An Appreciation – Mr. Thaddeus Walsh

An Appreciation – Mr. Thaddeus Walsh

To the ‘Mayo News’
Patrick Tunney. Cushlough, August, 1931.

Whenever we reflect on days gone by we always find that some of our best friends and associates have, also, gone to other spheres – one by one they have passed away, therefore, whilst fate bades us to sojourn here and enable us to combat all forms of vice, strife, worry and depression which pave our paths, let us consider how briefly is our span of life, whereas, we, some day in the near future, will tread the lonely road of our predecessors have travelled.

The recent demise of the lamented Mr. Thaddeus Walsh, Westport, recalls to my mind the cherished memories of some fifteen golden years ago when together we were harboured in Imperial fortifications and armed sentries guarded our repose lest we should interfere with the peace and safety of the Realm; therefore, I, regard his death as a lost link with other days, not the shining link of the valorous soldiers who nobly died for Irish freedom, and whose named are emblazoned on Ireland’s roll of honour, no, the late Mr. Walsh was predestined to take his place as an humble follower rather than yearn for the responsibility of leadership, and was a stern believer in constitutionalism, as ever courteous, obliging and inoffensive man. But it is not for his disposition, or chairmanship of Westport District Council, or member of the Mayo County Council that I tender my sympathy, or record my appreciation of the late Mr. Walsh, but as patriot and Irishman.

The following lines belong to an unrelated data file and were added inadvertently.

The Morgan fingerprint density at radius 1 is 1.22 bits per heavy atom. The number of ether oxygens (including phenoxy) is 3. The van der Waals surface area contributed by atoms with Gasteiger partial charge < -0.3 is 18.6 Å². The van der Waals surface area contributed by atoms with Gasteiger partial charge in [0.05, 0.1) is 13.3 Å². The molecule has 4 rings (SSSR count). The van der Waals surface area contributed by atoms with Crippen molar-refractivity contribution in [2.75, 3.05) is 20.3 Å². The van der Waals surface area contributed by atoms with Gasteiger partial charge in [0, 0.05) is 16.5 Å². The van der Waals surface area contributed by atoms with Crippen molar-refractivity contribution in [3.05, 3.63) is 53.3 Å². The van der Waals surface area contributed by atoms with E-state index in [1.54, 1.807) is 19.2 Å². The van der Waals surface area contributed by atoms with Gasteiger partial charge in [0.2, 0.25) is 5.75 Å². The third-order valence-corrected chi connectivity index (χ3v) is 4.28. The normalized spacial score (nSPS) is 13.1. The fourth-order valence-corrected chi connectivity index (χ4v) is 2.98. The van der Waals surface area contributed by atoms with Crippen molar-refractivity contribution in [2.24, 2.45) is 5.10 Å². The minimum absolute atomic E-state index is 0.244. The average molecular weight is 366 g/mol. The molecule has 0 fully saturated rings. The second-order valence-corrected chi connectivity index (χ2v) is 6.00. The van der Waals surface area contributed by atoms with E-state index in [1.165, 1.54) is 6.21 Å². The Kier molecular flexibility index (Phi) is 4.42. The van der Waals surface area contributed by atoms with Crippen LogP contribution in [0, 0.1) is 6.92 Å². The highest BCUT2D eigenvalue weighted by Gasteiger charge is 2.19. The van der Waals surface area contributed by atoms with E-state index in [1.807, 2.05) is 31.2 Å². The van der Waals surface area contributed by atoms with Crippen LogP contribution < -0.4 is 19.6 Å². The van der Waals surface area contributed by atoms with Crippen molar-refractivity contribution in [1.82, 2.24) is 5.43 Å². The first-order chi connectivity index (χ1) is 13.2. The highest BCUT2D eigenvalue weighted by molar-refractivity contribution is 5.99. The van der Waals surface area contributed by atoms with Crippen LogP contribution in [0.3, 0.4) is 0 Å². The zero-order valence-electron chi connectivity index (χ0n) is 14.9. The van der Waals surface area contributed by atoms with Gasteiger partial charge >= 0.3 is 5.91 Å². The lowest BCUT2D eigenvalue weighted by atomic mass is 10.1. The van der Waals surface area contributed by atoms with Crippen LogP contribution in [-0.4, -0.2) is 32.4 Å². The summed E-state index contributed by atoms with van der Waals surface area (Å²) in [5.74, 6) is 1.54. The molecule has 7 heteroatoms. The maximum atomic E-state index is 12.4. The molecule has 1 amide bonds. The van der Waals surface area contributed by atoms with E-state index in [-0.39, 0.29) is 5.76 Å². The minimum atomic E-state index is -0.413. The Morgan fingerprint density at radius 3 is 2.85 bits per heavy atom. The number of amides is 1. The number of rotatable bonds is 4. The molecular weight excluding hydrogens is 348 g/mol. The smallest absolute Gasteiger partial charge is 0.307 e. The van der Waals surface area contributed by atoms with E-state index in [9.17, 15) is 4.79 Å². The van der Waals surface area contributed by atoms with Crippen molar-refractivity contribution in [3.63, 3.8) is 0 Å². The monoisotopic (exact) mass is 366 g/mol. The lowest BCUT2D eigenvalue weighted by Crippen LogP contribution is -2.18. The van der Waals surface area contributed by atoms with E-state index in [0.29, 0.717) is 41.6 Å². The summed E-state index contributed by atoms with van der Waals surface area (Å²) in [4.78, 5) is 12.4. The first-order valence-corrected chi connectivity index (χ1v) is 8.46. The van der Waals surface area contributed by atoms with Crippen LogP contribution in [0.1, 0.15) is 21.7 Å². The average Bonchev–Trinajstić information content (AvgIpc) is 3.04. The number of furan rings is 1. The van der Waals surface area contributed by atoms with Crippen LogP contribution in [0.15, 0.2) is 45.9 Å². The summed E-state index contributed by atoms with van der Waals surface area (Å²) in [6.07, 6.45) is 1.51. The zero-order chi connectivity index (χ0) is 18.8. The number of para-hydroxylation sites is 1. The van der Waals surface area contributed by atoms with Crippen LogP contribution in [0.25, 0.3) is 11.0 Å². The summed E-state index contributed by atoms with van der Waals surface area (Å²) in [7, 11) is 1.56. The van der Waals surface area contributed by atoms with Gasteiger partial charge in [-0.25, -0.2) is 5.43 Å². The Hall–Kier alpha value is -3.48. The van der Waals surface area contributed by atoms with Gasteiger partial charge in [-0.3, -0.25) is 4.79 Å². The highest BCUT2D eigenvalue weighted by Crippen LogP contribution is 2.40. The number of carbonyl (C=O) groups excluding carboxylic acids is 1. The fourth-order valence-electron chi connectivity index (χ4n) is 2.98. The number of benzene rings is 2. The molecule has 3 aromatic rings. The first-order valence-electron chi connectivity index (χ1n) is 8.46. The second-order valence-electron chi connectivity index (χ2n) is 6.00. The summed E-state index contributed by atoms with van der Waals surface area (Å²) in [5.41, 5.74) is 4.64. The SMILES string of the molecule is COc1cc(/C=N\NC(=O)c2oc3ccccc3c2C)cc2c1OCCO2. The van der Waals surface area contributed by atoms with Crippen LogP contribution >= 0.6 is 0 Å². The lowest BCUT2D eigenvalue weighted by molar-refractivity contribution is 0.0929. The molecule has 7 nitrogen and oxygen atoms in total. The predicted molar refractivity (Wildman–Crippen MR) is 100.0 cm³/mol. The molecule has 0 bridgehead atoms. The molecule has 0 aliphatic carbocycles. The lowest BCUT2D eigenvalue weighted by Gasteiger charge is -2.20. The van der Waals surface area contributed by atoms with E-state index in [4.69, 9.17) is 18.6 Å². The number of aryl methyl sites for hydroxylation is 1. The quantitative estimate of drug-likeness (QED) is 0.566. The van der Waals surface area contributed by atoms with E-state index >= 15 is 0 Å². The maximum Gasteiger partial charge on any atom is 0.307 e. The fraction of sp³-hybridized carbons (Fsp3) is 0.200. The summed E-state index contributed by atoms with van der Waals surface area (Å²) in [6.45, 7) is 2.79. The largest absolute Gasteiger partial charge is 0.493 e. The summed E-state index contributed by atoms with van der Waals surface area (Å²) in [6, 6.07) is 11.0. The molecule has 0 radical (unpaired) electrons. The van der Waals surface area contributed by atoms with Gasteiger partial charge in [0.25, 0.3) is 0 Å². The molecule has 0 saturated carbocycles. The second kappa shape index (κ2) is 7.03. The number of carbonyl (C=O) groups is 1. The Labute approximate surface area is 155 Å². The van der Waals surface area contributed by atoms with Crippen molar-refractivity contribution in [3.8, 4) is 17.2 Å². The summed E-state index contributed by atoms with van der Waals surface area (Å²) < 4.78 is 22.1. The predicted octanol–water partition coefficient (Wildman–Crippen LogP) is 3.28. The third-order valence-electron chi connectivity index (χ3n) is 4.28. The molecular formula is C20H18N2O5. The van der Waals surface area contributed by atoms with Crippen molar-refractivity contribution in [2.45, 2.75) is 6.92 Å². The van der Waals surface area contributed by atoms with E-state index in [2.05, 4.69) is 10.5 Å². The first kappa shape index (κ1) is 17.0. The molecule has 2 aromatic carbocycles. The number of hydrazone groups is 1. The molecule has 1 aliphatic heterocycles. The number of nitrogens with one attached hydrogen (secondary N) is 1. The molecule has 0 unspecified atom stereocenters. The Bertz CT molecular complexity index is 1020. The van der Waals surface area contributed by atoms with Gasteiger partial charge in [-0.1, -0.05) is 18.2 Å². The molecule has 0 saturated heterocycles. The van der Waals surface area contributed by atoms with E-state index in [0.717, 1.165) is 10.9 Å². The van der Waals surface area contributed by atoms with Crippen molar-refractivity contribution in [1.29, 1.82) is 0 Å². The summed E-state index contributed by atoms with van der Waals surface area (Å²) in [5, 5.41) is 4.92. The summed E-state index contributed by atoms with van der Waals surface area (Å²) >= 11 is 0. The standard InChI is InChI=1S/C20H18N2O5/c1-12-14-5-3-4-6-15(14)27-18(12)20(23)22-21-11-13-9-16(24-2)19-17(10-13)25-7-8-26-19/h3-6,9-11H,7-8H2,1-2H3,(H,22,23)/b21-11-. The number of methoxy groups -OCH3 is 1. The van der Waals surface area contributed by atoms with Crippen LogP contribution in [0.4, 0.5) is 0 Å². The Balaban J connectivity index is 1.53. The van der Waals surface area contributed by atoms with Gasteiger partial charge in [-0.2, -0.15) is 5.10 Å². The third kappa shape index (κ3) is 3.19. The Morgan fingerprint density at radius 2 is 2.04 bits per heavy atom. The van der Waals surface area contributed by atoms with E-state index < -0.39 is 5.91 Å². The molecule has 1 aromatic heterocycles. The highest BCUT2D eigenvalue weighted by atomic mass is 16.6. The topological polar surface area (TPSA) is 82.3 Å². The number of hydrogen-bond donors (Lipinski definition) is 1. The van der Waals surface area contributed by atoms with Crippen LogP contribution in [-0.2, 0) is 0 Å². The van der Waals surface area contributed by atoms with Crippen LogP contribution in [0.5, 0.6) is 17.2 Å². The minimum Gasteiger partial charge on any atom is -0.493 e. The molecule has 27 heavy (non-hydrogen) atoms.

When Republicanism was spreading its pure mantles o’er the villages and towns of Ireland during 1915, he joined Ireland’s ranks for Ireland’s sake; with zeal and energy, he stood in the gap of danger with devotion when England’s hirelings were conspiring to destroy Irish sovereignty; when recruiting and decoying Irishmen was rife in Ireland, he advocated fiscal freedom for the land of his birth although the advocacy of such policy was not too fashionable then, – besides the “Irish Party, the shoneen, the aristocratic and all the Imperial elements within Ireland were lustily cheering Brittania in hopes she would kill the Kaiser and all the anti-national forces of Ireland were flocking to the recruiting platforms, still through all the throes Mr. Walsh never deviated; then Easter Week dawned gloriously, the Maxwellian agents raided, arrested, imprisoned, deported and murdered many Irishmen. In Westport area a number of arrests were made, which included Thaddeus Walsh, P.J. Doris, “Mayo News”, Charles Hughes, Eamon Gannon, Edward Sammon, John MacDonagh, Michael Derrig, Tom O’Brien, Hubert Heraty, Charles Gavin, Tom Derrig, James Malone, Owen Hughes, Manus Keane, Joseph Ruddy, Joseph Gill, Joseph Ring, Joseph MacBride, as well as John Berry, Lanmore and Edward Haran, both of whom were, since, driven into exile. With brevity, I will summarise the ordeals which the late Mr. Walsh and his associates underwent during the ensuing months of 1916. Heavily handcuffed, the entire number of prisoners left Westport, and at midnight, by special train on the 10th May, all the Mayo prisoners were transferred from Castlebar to Dublin. On arrival in Dublin we were escorted directly to Trinity College; our stay there was brief, otherwise we may aspire to a librarianship. We were then removed to Richmond Barracks. In Richmond there was no accommodation whatever for prisoners save to sleep on the bare floor. On the 13th May, 380 Irishmen were paraded on the barrack Square ready for deportation. About 6 p.m., under an armed guard of 800 soldiers, the march for North Mall begun and long ere the sun sunk in the West, we were out on the waters of the Irish Sea, on board a huge cattle boat, named, I think, “The Slievebloom.”